China’s government is discussing permits for millions of tonnes of additional corn imports over the next year, three industry sources told Reuters, amid a surge in animal feed demand and after storms and drought damage tightened domestic supplies.
A round of new import orders from China would make it the world’s top importer of corn for the first time and likely drive up global prices of corn and other grains. That would amplify food inflation caused by disruptions to global supply chains due to the coronavirus pandemic.
Food security has emerged as a global theme during the pandemic, exacerbated in China by a disease that has devastated the hog herd over the past two years and left pork supply tight. China is the world’s largest pork consumer and second-largest corn consumer.
Beijing previously held massive reserves but has almost emptied them at auctions, leading to grain buyers buying alternatives such as rice and wheat, as well as boosting corn imports. Domestic corn prices hit record highs this month on shortages after a typhoon, a drought and a pest hit crops.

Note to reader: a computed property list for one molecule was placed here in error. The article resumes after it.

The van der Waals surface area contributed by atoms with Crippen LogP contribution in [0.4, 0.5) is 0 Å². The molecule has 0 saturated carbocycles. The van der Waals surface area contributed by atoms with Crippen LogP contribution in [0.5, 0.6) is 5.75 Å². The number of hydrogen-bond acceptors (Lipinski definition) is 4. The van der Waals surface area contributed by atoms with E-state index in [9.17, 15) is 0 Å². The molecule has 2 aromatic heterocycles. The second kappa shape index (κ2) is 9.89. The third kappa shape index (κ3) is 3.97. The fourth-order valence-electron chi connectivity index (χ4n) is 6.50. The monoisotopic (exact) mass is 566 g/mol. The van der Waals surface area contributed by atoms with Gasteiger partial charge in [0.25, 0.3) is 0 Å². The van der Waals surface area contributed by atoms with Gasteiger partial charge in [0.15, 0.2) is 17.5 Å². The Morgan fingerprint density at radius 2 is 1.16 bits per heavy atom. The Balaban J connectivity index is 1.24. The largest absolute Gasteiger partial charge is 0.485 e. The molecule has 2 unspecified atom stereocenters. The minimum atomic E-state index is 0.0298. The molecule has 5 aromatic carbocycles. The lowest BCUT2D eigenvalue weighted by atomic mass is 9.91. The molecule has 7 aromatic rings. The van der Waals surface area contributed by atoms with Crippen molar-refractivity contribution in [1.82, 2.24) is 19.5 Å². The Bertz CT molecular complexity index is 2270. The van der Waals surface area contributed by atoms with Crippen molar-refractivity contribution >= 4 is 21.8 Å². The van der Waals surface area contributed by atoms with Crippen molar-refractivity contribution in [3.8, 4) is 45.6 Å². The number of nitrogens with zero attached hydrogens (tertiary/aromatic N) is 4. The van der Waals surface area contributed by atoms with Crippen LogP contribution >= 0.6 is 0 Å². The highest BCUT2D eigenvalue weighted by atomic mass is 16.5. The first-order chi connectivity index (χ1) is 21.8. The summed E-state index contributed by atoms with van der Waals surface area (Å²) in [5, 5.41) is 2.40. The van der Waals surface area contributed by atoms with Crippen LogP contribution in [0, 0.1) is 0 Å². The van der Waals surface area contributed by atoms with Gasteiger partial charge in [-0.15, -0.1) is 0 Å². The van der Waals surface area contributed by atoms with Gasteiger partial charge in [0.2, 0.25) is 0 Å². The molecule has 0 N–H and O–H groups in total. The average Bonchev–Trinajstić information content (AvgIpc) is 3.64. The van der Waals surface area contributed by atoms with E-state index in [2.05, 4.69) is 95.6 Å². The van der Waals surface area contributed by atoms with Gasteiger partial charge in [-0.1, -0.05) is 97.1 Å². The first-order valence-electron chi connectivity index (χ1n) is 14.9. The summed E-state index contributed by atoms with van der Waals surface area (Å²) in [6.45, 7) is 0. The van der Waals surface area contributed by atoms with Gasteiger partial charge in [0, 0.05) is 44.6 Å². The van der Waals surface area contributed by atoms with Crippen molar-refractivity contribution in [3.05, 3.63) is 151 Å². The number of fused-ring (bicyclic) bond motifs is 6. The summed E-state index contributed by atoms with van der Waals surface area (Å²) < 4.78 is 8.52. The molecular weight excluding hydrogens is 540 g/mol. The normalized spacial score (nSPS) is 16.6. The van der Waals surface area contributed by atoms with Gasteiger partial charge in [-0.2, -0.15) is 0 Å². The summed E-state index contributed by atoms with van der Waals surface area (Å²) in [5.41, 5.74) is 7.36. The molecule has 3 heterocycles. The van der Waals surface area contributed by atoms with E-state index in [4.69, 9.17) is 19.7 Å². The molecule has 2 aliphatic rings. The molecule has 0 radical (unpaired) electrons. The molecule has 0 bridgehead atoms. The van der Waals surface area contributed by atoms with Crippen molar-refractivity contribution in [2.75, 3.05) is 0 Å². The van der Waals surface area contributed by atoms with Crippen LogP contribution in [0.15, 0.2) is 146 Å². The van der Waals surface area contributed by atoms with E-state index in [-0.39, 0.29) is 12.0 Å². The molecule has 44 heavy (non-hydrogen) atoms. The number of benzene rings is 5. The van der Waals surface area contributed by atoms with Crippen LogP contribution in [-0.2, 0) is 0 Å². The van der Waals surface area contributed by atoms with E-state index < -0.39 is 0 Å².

Two China-based sources and a Singapore-based trader with knowledge of import discussions said Beijing was considering issuing more lower-tariff quotas for buyers to ease the domestic shortage. These quotas encourage imports by exempting shipments from most of the 65 per cent tariffs that would otherwise be levied by Chinese customs.
“The government will review the market supply-demand situation, and might issue more quotas later that could go into the state reserves,” said one of the sources familiar with the government plan.
The people with knowledge of the deals declined to be identified because they are not authorised to speak to media.